- Avoiding including too many open answer questions—you should only have one or two per survey. Multiple choice or Likert scale questions are much quicker to complete and easier to analyze.
2. Don’t always seek feedback from everyone
Use sample audiences rather than all staff (when appropriate) to help reduce the number of surveys employees receive. To create different groups, you can use information like birthdays or surnames, but always be sure that each group contains various members from different departments or locations to keep your samples representative.
3. Ask for feedback within the channels your employees use most frequently
Use tools like quick polls to implement feedback gathering mechanisms within the content or channels your employees use most often. This will allow respondents to provide feedback on the go. For example, you could ask questions like, “Did you find this content useful?” or “How did the announcement make you feel?” to help capture employees’ immediate reactions with minimal effort required.
4. Make questions easy to understand & answer
Don’t make your respondents think more than needed! Ensure that every question you ask is simple and that you’re using precise language to avoid misinterpretation. Be careful not to ask multiple questions in one!
5. Set expectations
Give respondents an estimate of how long each survey will take to complete before they begin. You should also provide some general information on each survey’s subject matter to avoid surprising your respondents unintentionally.
6. Share results
This is probably the most critical of all—if respondents never hear back about previous surveys’ results, they will be less motivated to complete another. Share the results and any decisions or developments that result from them.
Special notes on sentiment analysis
When discussing employee feedback, sentiment analysis is almost always involved in some way. Sentiment analysis is all about understanding how your audience feels about something, whether it’s an event, an announcement, or just their mood in general. By gaining this understanding, communicators can respond more effectively by adapting their approach to employee communications. For example, if employees indicate a particular presentation style was informative, you can use that style again in the future.
There are two main ways of measuring sentiment:
1. Natural language processing
New natural language processing tools (sometimes called real-time or continuous listening) have become available in recent years. These tools process text-based data sets using machine learning, identifying key themes and offering insight into how respondents feel. Although researchers have always been able to do this manually, the automated process is much quicker and less likely to result in researcher bias.
Today, you can use natural language processing to analyze all employee communications. The software will continuously search for signs of stress, satisfaction, and even happiness in your employees’ communications. However, natural language processing tools are still relatively new and still in need of improvement.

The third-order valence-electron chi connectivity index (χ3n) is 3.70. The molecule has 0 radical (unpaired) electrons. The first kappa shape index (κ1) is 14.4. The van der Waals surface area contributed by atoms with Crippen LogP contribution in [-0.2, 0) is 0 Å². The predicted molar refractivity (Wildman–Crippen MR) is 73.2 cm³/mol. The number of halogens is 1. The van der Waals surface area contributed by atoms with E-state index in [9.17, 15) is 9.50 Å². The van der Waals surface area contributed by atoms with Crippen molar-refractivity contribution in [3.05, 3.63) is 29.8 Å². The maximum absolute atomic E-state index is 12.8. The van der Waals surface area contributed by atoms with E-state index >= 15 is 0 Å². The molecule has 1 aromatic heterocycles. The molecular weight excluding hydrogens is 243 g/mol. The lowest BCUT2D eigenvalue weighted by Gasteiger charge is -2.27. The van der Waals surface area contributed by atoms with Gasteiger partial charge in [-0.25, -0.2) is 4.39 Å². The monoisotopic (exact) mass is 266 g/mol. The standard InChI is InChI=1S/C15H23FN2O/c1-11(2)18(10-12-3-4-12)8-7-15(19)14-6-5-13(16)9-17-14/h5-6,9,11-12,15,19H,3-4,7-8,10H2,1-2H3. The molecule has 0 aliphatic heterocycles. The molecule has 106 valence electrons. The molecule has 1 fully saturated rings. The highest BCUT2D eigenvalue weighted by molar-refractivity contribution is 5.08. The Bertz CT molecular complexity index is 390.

There are also obvious ethical concerns with analyzing all written employee communications. Although most organizations monitor employee communications in some way (usually for inappropriate language), it’s not difficult to imagine many employees’ reactions if they discovered their organization was “snooping” through what they consider to be personal correspondence.
2. Short surveys & polls
Short surveys and polls are another way to measure employee sentiment with no ethical considerations. They are most effective when used directly after a particular message or event. For example, after an HR update, you can send employees a poll with a question like, “Was this message helpful?” and quickly answer yes or no.
This type of feedback gives you the audience’s immediate reaction to something and is great for taking a temperature check. However, keep in mind that it won’t explain why employees feel that way or how you can impact their opinion.
Use IC’s internal communications software to collect & measure employee feedback
The best way to connect with and gather feedback from your employees is with purpose-built internal communications software like our intranet, with multi-channel messaging capabilities. Not only does our software allow you to centralize your communications efforts in one location, but it also allows you to send short surveys and polls to gather employee feedback and sentiment. Then, you can analyze this data directly in the software alongside other critical internal communications metrics (such as message open and click rates) to gain a better understanding of your internal audience. Best of all? There are no apps to download or training required to use it—our software integrates directly with Slack, Microsoft Teams, email, and SMS.
So what are you waiting for? Engage with your employees to create better experiences and drive business results by booking a demo now. If you’re not quite ready to take a demo but are considering improving your internal communications strategy, why not take our free internal communications assessment? You’ll better understand your current program’s strengths and weaknesses and receive free resources to help you make your improvements.